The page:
Irish Built Section Of Great Wall Of China Suffering From Pyrite

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THE CHINESE government is looking into ways to recoup the money it paid to a group of unscrupulous Irish property developers who built a section of the Great Wall of China which is now badly affected by pyrite damage, WWN can confirm.

Built by Hanratty, Morgan & O’Farrell, a firm which had entered and exited NAMA on 37 separate occasions, the offending section was first constructed in the mid 15th century by the company, but the Chinese government is said to have been left irate at the large cracks appearing thanks to the use of pyrite.

“The rest of the wall looks fine, I mean, repairs here and there, but this one section is crumbling into nothing and is structurally unsound. We demand to be compensated for a poor job,” one spokesman for the Chinese government.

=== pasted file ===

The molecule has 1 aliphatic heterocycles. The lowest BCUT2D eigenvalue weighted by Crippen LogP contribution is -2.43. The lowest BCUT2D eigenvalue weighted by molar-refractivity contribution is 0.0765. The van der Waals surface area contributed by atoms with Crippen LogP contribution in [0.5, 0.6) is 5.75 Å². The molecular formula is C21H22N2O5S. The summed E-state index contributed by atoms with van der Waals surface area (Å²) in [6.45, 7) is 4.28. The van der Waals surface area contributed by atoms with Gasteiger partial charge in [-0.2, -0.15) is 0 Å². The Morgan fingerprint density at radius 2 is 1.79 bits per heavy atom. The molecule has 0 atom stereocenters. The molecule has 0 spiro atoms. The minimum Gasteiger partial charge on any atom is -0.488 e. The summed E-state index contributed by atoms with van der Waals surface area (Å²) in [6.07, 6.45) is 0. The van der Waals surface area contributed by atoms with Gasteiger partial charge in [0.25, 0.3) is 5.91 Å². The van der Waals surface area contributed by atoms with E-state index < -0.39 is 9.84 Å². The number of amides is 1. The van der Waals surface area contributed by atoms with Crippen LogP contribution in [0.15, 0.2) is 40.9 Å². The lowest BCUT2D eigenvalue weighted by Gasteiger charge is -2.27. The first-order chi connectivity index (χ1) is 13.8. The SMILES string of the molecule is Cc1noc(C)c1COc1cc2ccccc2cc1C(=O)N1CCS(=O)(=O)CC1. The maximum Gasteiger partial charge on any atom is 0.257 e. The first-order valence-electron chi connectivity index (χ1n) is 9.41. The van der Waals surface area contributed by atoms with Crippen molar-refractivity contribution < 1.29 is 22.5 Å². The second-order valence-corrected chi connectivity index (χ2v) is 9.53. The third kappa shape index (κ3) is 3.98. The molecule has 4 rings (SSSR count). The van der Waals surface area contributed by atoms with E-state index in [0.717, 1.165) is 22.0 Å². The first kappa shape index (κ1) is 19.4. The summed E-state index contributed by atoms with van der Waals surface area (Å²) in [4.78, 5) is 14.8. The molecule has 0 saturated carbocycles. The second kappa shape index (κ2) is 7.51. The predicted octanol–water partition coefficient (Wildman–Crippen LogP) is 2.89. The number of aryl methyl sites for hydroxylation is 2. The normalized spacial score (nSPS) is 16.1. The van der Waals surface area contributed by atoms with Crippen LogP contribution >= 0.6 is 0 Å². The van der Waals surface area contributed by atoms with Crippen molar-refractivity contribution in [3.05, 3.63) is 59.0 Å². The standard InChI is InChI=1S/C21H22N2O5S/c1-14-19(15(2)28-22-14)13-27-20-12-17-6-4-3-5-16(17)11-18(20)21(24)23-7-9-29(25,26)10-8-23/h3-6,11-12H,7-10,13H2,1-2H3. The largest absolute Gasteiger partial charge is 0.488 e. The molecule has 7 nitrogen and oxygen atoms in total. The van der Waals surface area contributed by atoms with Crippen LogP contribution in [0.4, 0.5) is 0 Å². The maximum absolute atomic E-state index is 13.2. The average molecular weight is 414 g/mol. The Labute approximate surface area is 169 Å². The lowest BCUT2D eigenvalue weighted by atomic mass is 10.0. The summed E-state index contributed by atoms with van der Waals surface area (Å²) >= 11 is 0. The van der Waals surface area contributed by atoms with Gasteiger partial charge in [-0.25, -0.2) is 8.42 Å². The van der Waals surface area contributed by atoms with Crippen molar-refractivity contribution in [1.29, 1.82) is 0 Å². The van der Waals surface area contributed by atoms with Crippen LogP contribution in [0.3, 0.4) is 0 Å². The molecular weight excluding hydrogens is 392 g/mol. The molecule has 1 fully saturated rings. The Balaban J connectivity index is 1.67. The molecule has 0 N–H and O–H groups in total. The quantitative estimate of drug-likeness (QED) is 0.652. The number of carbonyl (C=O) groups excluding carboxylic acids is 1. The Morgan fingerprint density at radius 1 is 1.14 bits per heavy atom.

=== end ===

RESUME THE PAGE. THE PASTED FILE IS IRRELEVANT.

Despite attempting to contact the offices of Hanratty, Morgan & O’Farrell multiple times, Chinese officials have been unable to get answers from the firm.

Speaking to WWN, a spokesperson form HMO explained that they bore no responsibility for the devastating building defects.

“Look, if something needs fixing, we’ll happily do it. We’ll send on our rates, our lads don’t do this sort of stuff for peanuts though, so get the cheque book out,” one HMO official explained, before denying the presence of pyrite in any materials they used to build the Chinese wall.

“That’s a slur of the good name of our lads, so look, just so there’s no hard feelings, we’ll accept a top-up fee for our guys.”

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